blue trane (110704) | about 8 months ago | (#45497099)

Taxes are unnecessary. Fund the govt with Treasury bills. Imagine: instead of paying taxes, you have a free choice to buy t-bills that pay you interest.

Also, how come your taxes argument isn't used against the big corporations that get money from the govt? "Hey, I got money for creating toxic assets!"

this is what happens... (1)

prettything (965473) | about 8 months ago | (#45492701)

when a deathstar blows up. there'll be another one in a while.

Dispersion, anyone? (1)

tibit (1762298) | about 8 months ago | (#45492749)

some of the highest energy photons, including the new record-holder, appeared hours after the blast

One explanation is that the star is "weird" that way. Another explanation is dispersion in the interstellar- and intergalactic medium between the star and us. I mean, come on, we don't really know much about the intergalactic medium's dispersion for such energetic photons, since the only way to observe it would be via gamma ray bursts, right? I know zilch about the subject, so I'd really like to hear from an astrophysicist or two who happen upon this. As far as I'm concerned, the star could be weird, or the medium could be weird, or maybe both. Thanks!

Re:Dispersion, anyone? (1, Informative)

tibit (1762298) | about 8 months ago | (#45492815)

Let's face it: over 3 billion light years, it doesn't take much dispersion for things to arrive with a 20 hour delay. We're talking parts-per-trillion here.

Lensing (2)

justthinkit (954982) | about 8 months ago | (#45493279)

Right. Gravitational lensing would do the trick.

Re:Dispersion, anyone? (1)

lgw (121541) | about 8 months ago | (#45492999)

IANAAP, but impedance is a better word than dispersion. Much like the speed of light through a prism varies by frequency, the speed of light through the interstellar medium (which is called vacuum, but is not some Platonic ideal of vacuum) should vary just a bit by frequency. Of course, that's not going to surprise anyone in the filed, so presumably the numbers aren't quite as expected even accounting for that.

The effect is very small, and I agree this could be telling us about the "vacuum" as easily as it could be telling us about the speed of light in an (ideal) vacuum.

Re:Dispersion, anyone? (0)

Anonymous Coward | about 8 months ago | (#45493281)

impedance is a better word than dispersion.

No, it really isn't.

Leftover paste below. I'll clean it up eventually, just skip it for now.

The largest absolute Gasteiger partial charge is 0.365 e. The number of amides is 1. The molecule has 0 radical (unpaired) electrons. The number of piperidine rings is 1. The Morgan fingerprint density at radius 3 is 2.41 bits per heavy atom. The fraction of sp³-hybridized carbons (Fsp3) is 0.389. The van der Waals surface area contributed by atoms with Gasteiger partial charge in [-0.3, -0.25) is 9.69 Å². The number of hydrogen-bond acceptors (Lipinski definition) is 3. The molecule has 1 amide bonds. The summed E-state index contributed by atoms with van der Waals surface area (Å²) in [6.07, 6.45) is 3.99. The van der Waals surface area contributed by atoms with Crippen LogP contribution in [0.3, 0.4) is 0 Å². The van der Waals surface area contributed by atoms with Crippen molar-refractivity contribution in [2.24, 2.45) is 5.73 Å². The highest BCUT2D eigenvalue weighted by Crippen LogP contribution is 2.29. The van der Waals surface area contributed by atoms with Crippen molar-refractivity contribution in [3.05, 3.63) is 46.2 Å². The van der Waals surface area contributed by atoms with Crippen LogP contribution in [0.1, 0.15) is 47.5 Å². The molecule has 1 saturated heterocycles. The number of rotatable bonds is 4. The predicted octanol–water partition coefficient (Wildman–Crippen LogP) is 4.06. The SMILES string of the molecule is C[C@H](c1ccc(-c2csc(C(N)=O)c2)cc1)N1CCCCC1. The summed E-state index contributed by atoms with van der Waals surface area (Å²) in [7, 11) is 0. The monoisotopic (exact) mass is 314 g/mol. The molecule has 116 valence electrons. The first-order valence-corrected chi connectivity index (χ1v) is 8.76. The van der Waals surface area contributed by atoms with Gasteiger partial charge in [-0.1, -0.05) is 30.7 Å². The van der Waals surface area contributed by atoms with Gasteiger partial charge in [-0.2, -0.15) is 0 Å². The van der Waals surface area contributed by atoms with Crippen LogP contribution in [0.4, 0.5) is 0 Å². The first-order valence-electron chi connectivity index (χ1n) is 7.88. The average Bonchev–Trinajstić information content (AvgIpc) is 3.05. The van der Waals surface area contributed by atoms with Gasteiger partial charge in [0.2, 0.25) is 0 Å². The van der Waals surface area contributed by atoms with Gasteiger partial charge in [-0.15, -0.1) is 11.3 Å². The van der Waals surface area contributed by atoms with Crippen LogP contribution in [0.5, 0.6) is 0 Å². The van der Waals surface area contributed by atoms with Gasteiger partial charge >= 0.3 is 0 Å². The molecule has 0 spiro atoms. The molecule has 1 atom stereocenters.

Re:Dispersion, anyone? (1)

tibit (1762298) | about 8 months ago | (#45493949)

Let's not forget that dispersion is solely due to interaction of photons with electrons in atoms. In ideal vacuum, there's no "small" effect to observe, since there's no electrons (atom-bound or otherwise) for photons to interact with. Case closed.

Of course, back in the real world, over 3 billion years, there's no such thing as a vacuum. There's stuff in there all right. Even the best pseudo-vacuum the universe can throw at us becomes very much non-vacuumy over such distances. Since you're shooting those x- and gamma-rays through 3 billion years worth of non-vacuum, dispersion is to be expected.

I have no idea where did your suggestion for the word "impedance" come from, it makes no sense.

Re:Dispersion, anyone? (1)

lgw (121541) | about 8 months ago | (#45496511)

Impedance, in the abstract, is that factor that limits the speed that a wave propagates. If light at one frequency (e.g., gamma) is slower than light at another (e.g. visible), then impedance differs by frequency. The speed light moves is limits by (ideal) vacuum impedance, by the absorption and re-emission due to electron interaction (dispersive or otherwise), and by interaction with virtual electron-positron pairs and other vacuum quantum effects. All of these contribute to impedance, dispersion is a specific case.

And I wouldn't blindly assume that dispersion is solely at work here. Perhaps the extreme high energy of the photons in this gamma burst interact with vacuum quantum effects in a different way than visible light due to the remarkably short wavelength.